DAVE: A lot of hostility came from people that didn't think in terms of the equality of man, who were upset by us being what they called 'billeted' living together. And on a few occasions they tried to start arguments and fights.
SMITH: And then you had to deal with similar hostility when you toured the South in the early 1960's. Talk about that.
DAVE: I wasn't allowed to play in some universities in the United States and out of twenty-five concerts, twenty-three were cancelled unless I would substitute my black bass player for my old white bass player, which I wouldn't do. They wouldn't let us go on with Gene [Wright] and I wouldn't go on without him. So there was a stalemate and [we were] in a gymnasium, a big basketball arena on a big campus. And the kids were starting to riot upstairs. So the President of the school had things pushing him from every side: The kids stamping on the floor upstairs, me refusing to go on unless I could go on with my black bass player.
So we just stalled and the bus driver came and said, "Dave, hold out. Don't go on. The president is talking to the governor and I think things are going your way." And the Governor says, "You'd better let them go on." So we held on and the president of the college came in and he said, "Now you can go on with the understanding that you'll keep Eugene Wright in the background where he can't be seen too well." And I told Eugene, "Your microphone is off and I want you to use my announcement microphone so you gotta come in front of the band to play your solo." Well the audience went crazy. We integrated the school that night. The kids wanted it; the President wanted it; the teachers wanted it. The President of the college knew he might lose his funding from the state. So here's the reason you fight is for the truth to come out and people to look at it. Nobody was against my black bass player. They cheered him like he was the greatest thing that ever happened for the students. Everybody was happy. My point is those students had hired me in twenty-five universities. And twenty-three had to cancel because of what they thought they would lose from the state government. But they wouldn't lose it. We went back and played all of those schools in a few years. And we've had a lot of terrible things happen to us while we're fighting to have equality - police escorts from the airport to the university, or where I wouldn't go on [stage] until the blacks could come in or [until they] didn't have to sit in the balcony. I wouldn't play until they were in the front row. You gradually stop all these ridiculous old rules that nobody really believes in.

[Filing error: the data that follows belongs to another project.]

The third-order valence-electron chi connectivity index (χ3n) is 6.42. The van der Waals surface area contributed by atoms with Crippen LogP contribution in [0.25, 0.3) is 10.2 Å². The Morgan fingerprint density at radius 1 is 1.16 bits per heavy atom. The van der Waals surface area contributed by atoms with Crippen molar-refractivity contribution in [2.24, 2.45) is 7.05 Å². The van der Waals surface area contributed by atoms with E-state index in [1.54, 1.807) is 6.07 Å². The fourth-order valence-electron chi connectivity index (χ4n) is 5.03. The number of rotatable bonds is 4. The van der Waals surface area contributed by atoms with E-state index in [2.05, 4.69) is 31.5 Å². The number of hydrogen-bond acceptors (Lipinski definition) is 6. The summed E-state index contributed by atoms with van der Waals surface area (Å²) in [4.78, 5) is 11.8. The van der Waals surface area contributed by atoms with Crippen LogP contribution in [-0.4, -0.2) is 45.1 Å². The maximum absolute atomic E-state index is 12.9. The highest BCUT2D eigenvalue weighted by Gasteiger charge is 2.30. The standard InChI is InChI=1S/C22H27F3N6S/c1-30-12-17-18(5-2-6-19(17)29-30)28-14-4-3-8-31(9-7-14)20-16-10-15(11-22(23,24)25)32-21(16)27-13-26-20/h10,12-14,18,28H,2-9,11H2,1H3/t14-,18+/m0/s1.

SMITH: There's one other very important and vivid experience you had with your dad that really made an impression on you in terms of fighting racial inequality. Tell me about that.
DAVE: I think I may have been six or seven, but I have to guess. And I don't know what was in my father's mind, but we were together. I used to go with him sometimes when he'd buy cattle. [We were down] on the Sacramento River. And my wife's uncle always hung out with a black rodeo rider. His name, believe it or not, was Shine. And so my dad just brought me up to this guy and he said "open your shirt for Dave and show him your chest." And he did and there was this brand on his chest. And my dad said "something like this should never happen again.." …You've gotta remember I'm around cattle branding and I know what it's like, that hot iron, 'cause I've branded hundreds of cattle. And the hotter the iron, the less it will hurt and the quicker you can get off, get off the burning and the smell of that burnt hair and skin. So you want to get that fire as hot as you can. And the whole picture came to my mind, because I've been around branding as long as I can remember. And to see a, a wonderful man having had to go through that was just too much for me….It had an impact on me that I'll never forget. All of my life I thought what I can do about this. It's like my dad telling me to do something about it.